Possession, Sale, Distribution, and Manufacture of a Controlled Substance
It is illegal in California to possess, possess with intent to sell, transport, and manufacture a “controlled substance.” Drugs classified as controlled substances include methamphetamine, heroin, and cocaine. The penalties for selling, transporting, and manufacturing of a controlled substance depend on the type and amount of controlled substance involved, and the specific circumstances surrounding the possession, sale, or manufacture.
Simple Possession of a Controlled Substance under Health and Safety Code section 11350
Simple possession of a small amount of a controlled substance, the least serious of all drug offenses, is now prosecuted as a misdemeanor under Preposition 47 (prop 47). To obtain a conviction against you for this offense, the prosecution has to prove that you had in your possession a controlled substance, you knew of its presence, you knew of its nature as a controlled substance, and the amount that you possessed was a usable amount. If any one of these elements is not proven beyond a reasonable doubt, you cannot be found guilty of simple possession under section 11350. Even if all the elements of the crime are met, you may be eligible for a diversion program, whereby after a certain period of time, and as long as you successfully complete the required terms of probation without violating any laws, you will be entitled to the dismissal of the charges against you.
Possession of a controlled substance with Intent to Sell under Health and Safety Code section 11351
Health and Safety Code section 11341 prohibits the possession of a controlled substance for purposes of sale. This offense, prosecuted as a felony, is a more serious offense than simple possession under 11350, and is eligible neither for drug diversion nor for prop 47 reduction to a misdemeanor.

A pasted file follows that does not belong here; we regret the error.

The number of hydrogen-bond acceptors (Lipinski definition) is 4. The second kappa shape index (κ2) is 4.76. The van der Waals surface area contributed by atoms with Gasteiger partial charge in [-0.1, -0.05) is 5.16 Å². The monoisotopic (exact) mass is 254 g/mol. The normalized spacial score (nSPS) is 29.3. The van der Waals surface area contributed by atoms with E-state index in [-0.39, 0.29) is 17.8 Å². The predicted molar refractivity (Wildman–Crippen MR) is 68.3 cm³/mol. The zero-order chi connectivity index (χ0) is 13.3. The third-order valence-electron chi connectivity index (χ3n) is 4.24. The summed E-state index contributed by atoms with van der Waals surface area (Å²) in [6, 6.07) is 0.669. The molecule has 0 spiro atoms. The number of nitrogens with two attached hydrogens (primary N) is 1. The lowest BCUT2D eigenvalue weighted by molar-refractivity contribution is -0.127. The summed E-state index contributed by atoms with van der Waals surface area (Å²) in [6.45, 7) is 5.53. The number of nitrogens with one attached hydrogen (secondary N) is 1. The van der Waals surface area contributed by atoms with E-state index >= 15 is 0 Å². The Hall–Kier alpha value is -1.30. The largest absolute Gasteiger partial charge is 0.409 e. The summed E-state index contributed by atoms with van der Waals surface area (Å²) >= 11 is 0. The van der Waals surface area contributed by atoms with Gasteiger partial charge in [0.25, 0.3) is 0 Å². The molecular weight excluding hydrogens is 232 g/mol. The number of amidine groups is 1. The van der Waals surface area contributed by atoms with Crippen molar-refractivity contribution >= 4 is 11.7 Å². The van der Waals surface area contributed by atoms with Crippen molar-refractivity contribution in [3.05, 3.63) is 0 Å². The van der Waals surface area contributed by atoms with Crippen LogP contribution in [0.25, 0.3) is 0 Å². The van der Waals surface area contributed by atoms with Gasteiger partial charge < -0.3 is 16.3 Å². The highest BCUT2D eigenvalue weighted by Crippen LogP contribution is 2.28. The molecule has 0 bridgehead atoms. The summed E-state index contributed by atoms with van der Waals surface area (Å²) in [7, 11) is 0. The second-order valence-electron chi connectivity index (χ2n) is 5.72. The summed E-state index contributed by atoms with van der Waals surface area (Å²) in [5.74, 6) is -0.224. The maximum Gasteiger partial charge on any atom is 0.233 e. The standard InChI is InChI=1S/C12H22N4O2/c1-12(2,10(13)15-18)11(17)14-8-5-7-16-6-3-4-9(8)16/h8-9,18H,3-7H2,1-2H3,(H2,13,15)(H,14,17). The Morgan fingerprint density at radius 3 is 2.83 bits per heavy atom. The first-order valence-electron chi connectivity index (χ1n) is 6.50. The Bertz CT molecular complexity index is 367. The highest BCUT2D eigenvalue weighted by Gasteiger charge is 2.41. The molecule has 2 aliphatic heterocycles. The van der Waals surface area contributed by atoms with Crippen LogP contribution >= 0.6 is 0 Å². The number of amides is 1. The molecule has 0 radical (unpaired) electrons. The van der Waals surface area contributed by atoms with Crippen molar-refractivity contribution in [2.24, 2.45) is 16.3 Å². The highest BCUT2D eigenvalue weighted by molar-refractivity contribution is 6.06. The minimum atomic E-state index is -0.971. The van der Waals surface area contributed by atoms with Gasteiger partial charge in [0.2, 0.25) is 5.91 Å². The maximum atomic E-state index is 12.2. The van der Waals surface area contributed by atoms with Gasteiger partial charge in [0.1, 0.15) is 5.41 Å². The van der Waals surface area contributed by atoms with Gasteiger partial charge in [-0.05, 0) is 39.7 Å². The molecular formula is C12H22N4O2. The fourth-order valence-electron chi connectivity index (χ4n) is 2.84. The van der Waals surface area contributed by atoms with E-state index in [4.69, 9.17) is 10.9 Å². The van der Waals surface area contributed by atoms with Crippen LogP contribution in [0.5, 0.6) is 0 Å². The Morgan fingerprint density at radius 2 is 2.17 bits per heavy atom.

For the prosecution to convict you of this offense, he need only show that you a) possessed the controlled substance in question and b) intended to sell the controlled substance in question. It is irrelevant whether or not you actually sold the controlled substance. For your intent to “sell,” cops and the prosecution look for what they deem as “indicias” of sale—mainly, the quantity of the controlled substance, whether the controlled substance is divided in separate baggies or bundles indicating packaging, the presence of scales, pay-o sheets, weapons, and large sums of cash. However, these factors, even in the aggregate, do not necessarily indicate an intent to sell, and can be consistent with intent to possess the drug for personal use. For example, individuals who possess for personal use may also use a scale and package the drug in separate baggies. These so-called “indicias” do not necessarily indicate an intent to sell. Depending on the particular circumstances of your case, Attorney Negin Yamini will skillfully present what the prosecution deems an “indicia” of sale as simply consistent with an intent to possess for personal use.
Transportation of a controlled substance under Health and Safety Code section 11352
According to Health and Safety Code section 11352, it is a felony to furnish, administer, give away, transport, or import a controlled substance. In order to convict you under section 11352, the prosecution needs to prove that you engaged in any of the conducts just mentioned, you were aware of the drug’s presence and nature as a controlled substance, and there was enough of the drug to constitute a controlled substance. The prosecution need not prove that you intended to sell or distribute the drug. The very act of moving the drug from one location to another is all that is required.
Manufacturing drugs and narcotics under Health; Safety Code section 11379.6